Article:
Convert Your Images into Sound

Today I am going to give a quick how to tutorial on what I like to call ‘Image Sampling’ which is converting an image to sound and then editing the glitched mess into a track or playing it on its own. Converting an image will create sounds that many cannot make with standard synths adding a nice touch to any electronic production:

1. Download Audacity freeware. Operates for Mac, Windows, and Linux.

2. Convert the image into an uncompressed format such as .bmp or .tif. As jpgs are compressed data there’s always more chance of completely breaking a picture rather than glitching it. This can be done is photoshop or any other image editing software.

3. Open audacity go to File > Import > Raw data and choose your uncompressed image for glitching. Under encoding use either U-Law or A-Law but remember which one you picked. Using U/A law simply imports the data while bending or glitching the image. When you are finished click import!


4. Now press play and listen to your creation!

What you are seeing is the image data displayed as a sound file. From here you can play around with different effects to tweak and edit your glitchy goodness.

5. When you are done, simply go to File > Export and choose AIFF (Mac) or WAV (Windows) then export into a folder you will remember.

6. More advanced steps from this stage include importing your new glitched sample into a sound editor such as Garage Band (Mac free), Ableton (Paid), Fruity Loops (Paid) and creating a track from it. Here is an example of what can be done with adding a drum beat and a synth sound:

Have fun glitching!

Technical Process Explained

A technical process I’ll use often in Photoshop is utilizing the Blending Modes for layers, and layering these blending modes to create an atmosphere and a mode. For instance I’ll show you a simple walkthrough of this process.

First off I’ll need an image, I’ll use one of a praying mantis I took a while ago.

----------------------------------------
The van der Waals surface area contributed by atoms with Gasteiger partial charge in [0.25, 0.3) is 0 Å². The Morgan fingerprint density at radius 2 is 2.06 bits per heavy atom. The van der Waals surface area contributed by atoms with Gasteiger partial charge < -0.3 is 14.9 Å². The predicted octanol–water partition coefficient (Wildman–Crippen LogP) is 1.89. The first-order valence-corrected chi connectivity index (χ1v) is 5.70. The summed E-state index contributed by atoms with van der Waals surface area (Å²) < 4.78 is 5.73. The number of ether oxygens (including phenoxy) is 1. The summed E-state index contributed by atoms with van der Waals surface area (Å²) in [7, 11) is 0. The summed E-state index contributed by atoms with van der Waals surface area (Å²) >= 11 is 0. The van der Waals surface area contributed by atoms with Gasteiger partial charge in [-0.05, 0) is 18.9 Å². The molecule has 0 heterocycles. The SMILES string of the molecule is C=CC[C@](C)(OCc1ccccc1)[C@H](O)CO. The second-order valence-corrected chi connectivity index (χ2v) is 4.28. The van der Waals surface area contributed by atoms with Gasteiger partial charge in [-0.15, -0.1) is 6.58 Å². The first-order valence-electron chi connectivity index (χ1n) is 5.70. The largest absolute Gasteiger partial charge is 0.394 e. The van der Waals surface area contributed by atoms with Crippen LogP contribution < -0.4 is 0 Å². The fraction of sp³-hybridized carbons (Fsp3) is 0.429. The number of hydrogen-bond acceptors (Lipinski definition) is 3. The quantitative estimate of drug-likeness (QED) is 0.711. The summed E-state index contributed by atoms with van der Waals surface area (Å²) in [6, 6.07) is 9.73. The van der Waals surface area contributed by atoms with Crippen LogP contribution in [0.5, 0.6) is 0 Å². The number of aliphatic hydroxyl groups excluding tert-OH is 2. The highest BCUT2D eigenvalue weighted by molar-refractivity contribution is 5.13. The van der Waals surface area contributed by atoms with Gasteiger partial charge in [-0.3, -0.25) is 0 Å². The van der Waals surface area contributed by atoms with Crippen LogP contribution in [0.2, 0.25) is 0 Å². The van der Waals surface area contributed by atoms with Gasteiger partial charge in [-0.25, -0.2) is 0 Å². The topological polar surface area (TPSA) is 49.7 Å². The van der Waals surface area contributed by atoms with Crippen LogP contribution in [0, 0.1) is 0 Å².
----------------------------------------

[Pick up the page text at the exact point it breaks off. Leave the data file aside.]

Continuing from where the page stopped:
So first I’ll load the image in Photoshop, then I’ll open up a nice textured image such as a scan of some wrinkled paper, or an image of some rusted metal. I’ll drag and drop into the window, with the paper texture on top of the original layer.


Now this is the blend modes option for the layers.


It is located in the layers palette, here:


From this menu, you can choose from these blend modes playing around with the six sections of the menu. These sections are separated by their functions, the first section, being Normal and Dissolve are normal blend options, then section two is the Darkening modes, or Additive Modes, then the Lightening or Subtractive Modes, then Contrast Modes, followed by Comparative modes, and lastly the Composite modes such as hue, saturation, and luminosity.

These differing modes have subtler effects between the modes, however they all act in one of these methods. For instance, “Multiply” will darken the image, while the “Screen” blend option will lighten the images.

I will play around with a blend option until I find one I like which creates contrast and a nice texture.


Note the nice texture created in the background of the image. I choose the Overlay blend mode for this initial layer.


Now I will add the rust photograph to add another layer of depth to the image.


Here’s the image after applying the “Darken” blend option to the image at 59% opacity.


And now the final image after a little more manipulation.

You can really see how adding different layers of images with blend options can layer to create an interesting effect.